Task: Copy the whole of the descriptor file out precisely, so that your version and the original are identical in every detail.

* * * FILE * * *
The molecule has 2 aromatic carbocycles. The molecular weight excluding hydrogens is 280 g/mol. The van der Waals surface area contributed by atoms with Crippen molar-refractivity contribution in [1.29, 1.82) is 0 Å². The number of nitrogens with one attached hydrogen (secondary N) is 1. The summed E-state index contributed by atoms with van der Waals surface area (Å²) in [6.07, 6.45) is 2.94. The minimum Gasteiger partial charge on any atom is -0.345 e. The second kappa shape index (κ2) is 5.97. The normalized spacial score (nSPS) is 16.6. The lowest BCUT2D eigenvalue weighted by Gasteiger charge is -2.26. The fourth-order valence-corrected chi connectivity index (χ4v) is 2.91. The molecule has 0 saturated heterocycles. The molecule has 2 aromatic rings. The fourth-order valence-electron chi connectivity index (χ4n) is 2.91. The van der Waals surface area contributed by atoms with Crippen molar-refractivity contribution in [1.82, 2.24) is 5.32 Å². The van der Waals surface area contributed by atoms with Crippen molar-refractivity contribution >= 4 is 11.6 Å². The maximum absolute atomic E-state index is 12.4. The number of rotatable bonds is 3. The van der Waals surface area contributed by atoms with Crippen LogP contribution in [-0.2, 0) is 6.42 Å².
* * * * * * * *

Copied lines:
The molecule has 2 aromatic carbocycles. The molecular weight excluding hydrogens is 280 g/mol. The van der Waals surface area contributed by atoms with Crippen molar-refractivity contribution in [1.29, 1.82) is 0 Å². The number of nitrogens with one attached hydrogen (secondary N) is 1. The summed E-state index contributed by atoms with van der Waals surface area (Å²) in [6.07, 6.45) is 2.94. The minimum Gasteiger partial charge on any atom is -0.345 e. The second kappa shape index (κ2) is 5.97. The normalized spacial score (nSPS) is 16.6. The lowest BCUT2D eigenvalue weighted by Gasteiger charge is -2.26. The fourth-order valence-corrected chi connectivity index (χ4v) is 2.91. The molecule has 0 saturated heterocycles. The molecule has 2 aromatic rings. The fourth-order valence-electron chi connectivity index (χ4n) is 2.91. The van der Waals surface area contributed by atoms with Crippen molar-refractivity contribution in [1.82, 2.24) is 5.32 Å². The van der Waals surface area contributed by atoms with Crippen molar-refractivity contribution >= 4 is 11.6 Å². The maximum absolute atomic E-state index is 12.4. The number of rotatable bonds is 3. The van der Waals surface area contributed by atoms with Crippen LogP contribution in [-0.2, 0) is 6.42 Å².